Diffusion tensor imaging tractography of the fornix and belief confidence in first-episode psychosis.

TitleDiffusion tensor imaging tractography of the fornix and belief confidence in first-episode psychosis.
Publication TypeJournal Article
Year of Publication2012
AuthorsBuchy L, Luck D, Czechowska Y, Malla A, Joober R, Lepage M
JournalSchizophr Res
Date Published2012 May

Previous studies have demonstrated that patients with psychosis are more confident in beliefs and judgments compared to healthy participants and psychiatric controls with major depression. A recent study conducted by our research group has provided evidence for hippocampal pathology in association with overconfidence in a first-episode psychosis sample. The fornix is the primary efferent neural pathway of the hippocampus and may also play a role in self-certainty pathophysiology. The current investigation applied diffusion tensor imaging tractography to a first-episode psychosis sample to explore whether integrity of the fornix is associated with self-certainty. High resolution structural magnetic resonance and diffusion tensor images were obtained in 44 people with a first-episode psychosis. Diffusion tensor imaging tractography was used to estimate fractional anisotrophy (FA), a measure of white matter integrity, in the fornix. Confidence in beliefs and judgments was measured with the self-certainty subscale of the Beck Cognitive Insight Scale (BCIS). The analysis showed that self-certainty significantly correlated to FA values in the right fornix but was nonsignificant for the left fornix. The findings indicate anatomical dysconnectivity of the right fornix in correlation with BCIS-rated self-certainty in our first-episode psychosis sample. When considered with our previously published self-certainty-hippocampus result in a first-episode psychosis sample, overlapping with that of this study, the results indicate a concurrence of volumetric reductions in hippocampus and fornix pathology in correlation with self-certainty.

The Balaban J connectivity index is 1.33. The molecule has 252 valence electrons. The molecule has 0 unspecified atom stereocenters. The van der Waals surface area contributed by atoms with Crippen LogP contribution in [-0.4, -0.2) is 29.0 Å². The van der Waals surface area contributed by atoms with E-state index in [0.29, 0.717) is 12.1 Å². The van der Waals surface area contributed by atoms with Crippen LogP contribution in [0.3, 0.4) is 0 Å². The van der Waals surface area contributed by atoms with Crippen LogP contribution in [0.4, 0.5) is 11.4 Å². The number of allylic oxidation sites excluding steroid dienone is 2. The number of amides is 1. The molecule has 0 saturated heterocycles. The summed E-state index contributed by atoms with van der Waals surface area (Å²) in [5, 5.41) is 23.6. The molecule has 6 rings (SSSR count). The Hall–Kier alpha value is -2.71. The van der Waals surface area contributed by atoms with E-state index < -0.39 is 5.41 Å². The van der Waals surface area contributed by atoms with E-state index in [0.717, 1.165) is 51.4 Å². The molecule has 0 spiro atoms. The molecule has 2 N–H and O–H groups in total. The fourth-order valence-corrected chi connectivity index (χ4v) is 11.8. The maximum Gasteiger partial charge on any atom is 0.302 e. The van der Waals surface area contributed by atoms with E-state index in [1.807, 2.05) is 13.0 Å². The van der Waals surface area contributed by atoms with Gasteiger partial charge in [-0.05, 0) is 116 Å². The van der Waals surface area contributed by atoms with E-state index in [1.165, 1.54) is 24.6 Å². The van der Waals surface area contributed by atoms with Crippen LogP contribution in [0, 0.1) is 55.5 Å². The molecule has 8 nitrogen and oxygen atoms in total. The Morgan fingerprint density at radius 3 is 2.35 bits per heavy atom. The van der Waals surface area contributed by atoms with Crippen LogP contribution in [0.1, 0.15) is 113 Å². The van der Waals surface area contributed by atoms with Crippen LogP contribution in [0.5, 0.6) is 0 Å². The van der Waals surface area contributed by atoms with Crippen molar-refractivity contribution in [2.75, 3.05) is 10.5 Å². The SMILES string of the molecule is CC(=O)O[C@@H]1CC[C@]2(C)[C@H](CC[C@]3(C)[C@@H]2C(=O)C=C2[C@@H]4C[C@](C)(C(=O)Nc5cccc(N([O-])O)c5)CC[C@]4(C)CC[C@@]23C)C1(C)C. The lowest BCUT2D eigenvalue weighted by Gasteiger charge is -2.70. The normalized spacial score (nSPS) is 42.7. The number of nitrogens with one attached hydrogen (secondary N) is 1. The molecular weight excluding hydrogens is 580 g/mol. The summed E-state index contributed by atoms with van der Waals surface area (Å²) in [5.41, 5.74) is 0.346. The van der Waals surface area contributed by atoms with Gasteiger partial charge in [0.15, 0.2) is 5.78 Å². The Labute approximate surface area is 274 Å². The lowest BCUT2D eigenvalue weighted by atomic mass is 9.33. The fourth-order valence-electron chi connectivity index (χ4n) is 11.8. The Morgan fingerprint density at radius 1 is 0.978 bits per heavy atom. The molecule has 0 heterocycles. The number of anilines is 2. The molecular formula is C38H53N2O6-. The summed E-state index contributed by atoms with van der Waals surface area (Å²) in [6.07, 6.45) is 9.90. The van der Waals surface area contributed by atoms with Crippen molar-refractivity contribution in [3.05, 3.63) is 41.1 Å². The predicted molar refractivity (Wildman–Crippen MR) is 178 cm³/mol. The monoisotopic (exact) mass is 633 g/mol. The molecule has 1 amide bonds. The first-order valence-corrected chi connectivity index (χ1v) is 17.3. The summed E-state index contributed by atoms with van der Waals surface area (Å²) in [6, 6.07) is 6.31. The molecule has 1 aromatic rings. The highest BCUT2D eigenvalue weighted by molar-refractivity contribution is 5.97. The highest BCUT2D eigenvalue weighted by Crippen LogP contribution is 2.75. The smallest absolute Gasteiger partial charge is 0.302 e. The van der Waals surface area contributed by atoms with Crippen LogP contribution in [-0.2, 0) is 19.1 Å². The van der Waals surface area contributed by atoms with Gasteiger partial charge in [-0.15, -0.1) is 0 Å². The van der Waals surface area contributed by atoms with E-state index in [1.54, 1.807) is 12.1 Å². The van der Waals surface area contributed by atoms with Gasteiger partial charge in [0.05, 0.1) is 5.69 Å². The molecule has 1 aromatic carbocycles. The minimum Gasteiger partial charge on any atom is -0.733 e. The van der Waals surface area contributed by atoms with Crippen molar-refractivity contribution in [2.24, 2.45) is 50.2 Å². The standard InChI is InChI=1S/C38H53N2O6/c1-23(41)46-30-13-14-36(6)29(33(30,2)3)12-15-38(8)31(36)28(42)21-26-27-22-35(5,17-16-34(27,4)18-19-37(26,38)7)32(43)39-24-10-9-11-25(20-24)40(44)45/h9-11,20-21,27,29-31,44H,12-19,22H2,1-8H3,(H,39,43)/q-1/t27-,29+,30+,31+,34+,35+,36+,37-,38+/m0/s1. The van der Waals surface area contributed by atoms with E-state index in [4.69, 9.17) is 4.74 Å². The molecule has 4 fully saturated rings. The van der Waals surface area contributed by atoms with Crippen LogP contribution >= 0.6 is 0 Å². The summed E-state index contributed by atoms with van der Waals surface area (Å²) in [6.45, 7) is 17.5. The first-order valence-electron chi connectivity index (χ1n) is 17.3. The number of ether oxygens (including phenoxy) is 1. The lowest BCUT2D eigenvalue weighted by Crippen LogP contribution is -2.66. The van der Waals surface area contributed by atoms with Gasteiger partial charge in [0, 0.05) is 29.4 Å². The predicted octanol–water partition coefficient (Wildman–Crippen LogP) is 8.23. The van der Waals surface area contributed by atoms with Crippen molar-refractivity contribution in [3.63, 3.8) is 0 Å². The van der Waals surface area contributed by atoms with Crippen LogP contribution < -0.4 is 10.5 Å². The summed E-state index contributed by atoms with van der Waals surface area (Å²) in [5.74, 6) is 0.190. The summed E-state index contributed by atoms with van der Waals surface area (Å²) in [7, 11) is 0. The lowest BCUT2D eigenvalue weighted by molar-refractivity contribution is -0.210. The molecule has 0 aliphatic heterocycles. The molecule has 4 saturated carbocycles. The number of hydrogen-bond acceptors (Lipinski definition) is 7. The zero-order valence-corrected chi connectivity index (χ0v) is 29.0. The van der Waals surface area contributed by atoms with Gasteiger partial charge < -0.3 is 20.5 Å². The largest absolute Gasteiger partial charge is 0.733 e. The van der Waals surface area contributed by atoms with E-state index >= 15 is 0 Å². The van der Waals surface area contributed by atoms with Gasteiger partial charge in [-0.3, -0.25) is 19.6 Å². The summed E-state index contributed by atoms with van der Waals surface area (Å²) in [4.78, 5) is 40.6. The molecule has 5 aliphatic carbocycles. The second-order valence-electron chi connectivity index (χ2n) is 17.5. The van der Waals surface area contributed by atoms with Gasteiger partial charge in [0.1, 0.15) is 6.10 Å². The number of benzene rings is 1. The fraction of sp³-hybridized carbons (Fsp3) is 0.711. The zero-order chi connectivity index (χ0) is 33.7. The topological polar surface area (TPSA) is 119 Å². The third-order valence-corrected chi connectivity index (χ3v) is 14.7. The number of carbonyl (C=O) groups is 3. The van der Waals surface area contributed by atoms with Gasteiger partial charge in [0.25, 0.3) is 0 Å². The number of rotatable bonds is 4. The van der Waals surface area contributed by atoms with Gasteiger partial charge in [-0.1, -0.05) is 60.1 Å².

Alternate JournalSchizophr. Res.
PubMed ID22418396
Grant List68961 / / Canadian Institutes of Health Research / Canada